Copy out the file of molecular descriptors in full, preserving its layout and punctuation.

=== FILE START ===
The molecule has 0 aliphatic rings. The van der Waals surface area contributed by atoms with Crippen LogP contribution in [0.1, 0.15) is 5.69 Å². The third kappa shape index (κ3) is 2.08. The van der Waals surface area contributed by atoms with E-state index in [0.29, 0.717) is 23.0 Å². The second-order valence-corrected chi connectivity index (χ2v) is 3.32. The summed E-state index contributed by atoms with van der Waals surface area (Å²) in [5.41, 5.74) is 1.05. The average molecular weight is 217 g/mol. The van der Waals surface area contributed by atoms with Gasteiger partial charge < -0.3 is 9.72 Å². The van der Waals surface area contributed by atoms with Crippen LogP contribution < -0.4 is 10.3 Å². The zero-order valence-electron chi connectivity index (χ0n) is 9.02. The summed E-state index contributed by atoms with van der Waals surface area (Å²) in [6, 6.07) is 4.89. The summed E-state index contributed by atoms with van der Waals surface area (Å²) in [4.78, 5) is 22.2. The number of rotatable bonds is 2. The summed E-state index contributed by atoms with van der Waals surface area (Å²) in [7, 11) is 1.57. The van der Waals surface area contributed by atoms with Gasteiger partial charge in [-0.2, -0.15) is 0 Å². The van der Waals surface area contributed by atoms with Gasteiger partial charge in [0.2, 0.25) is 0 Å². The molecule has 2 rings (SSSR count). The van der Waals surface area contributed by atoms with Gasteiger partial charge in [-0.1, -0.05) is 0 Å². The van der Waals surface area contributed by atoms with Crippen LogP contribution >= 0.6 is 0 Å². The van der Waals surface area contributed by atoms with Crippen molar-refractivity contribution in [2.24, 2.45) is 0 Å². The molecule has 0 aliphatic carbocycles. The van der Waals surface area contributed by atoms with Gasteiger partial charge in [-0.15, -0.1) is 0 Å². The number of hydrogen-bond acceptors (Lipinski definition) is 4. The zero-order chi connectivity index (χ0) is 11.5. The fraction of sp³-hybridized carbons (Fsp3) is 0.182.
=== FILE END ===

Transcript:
The molecule has 0 aliphatic rings. The van der Waals surface area contributed by atoms with Crippen LogP contribution in [0.1, 0.15) is 5.69 Å². The third kappa shape index (κ3) is 2.08. The van der Waals surface area contributed by atoms with E-state index in [0.29, 0.717) is 23.0 Å². The second-order valence-corrected chi connectivity index (χ2v) is 3.32. The summed E-state index contributed by atoms with van der Waals surface area (Å²) in [5.41, 5.74) is 1.05. The average molecular weight is 217 g/mol. The van der Waals surface area contributed by atoms with Gasteiger partial charge < -0.3 is 9.72 Å². The van der Waals surface area contributed by atoms with Crippen LogP contribution < -0.4 is 10.3 Å². The zero-order valence-electron chi connectivity index (χ0n) is 9.02. The summed E-state index contributed by atoms with van der Waals surface area (Å²) in [6, 6.07) is 4.89. The summed E-state index contributed by atoms with van der Waals surface area (Å²) in [4.78, 5) is 22.2. The number of rotatable bonds is 2. The summed E-state index contributed by atoms with van der Waals surface area (Å²) in [7, 11) is 1.57. The van der Waals surface area contributed by atoms with Gasteiger partial charge in [-0.2, -0.15) is 0 Å². The van der Waals surface area contributed by atoms with Gasteiger partial charge in [0.2, 0.25) is 0 Å². The molecule has 2 rings (SSSR count). The van der Waals surface area contributed by atoms with Gasteiger partial charge in [-0.1, -0.05) is 0 Å². The van der Waals surface area contributed by atoms with Crippen LogP contribution >= 0.6 is 0 Å². The van der Waals surface area contributed by atoms with Crippen molar-refractivity contribution in [2.24, 2.45) is 0 Å². The molecule has 0 aliphatic carbocycles. The van der Waals surface area contributed by atoms with Gasteiger partial charge in [-0.15, -0.1) is 0 Å². The number of hydrogen-bond acceptors (Lipinski definition) is 4. The zero-order chi connectivity index (χ0) is 11.5. The fraction of sp³-hybridized carbons (Fsp3) is 0.182.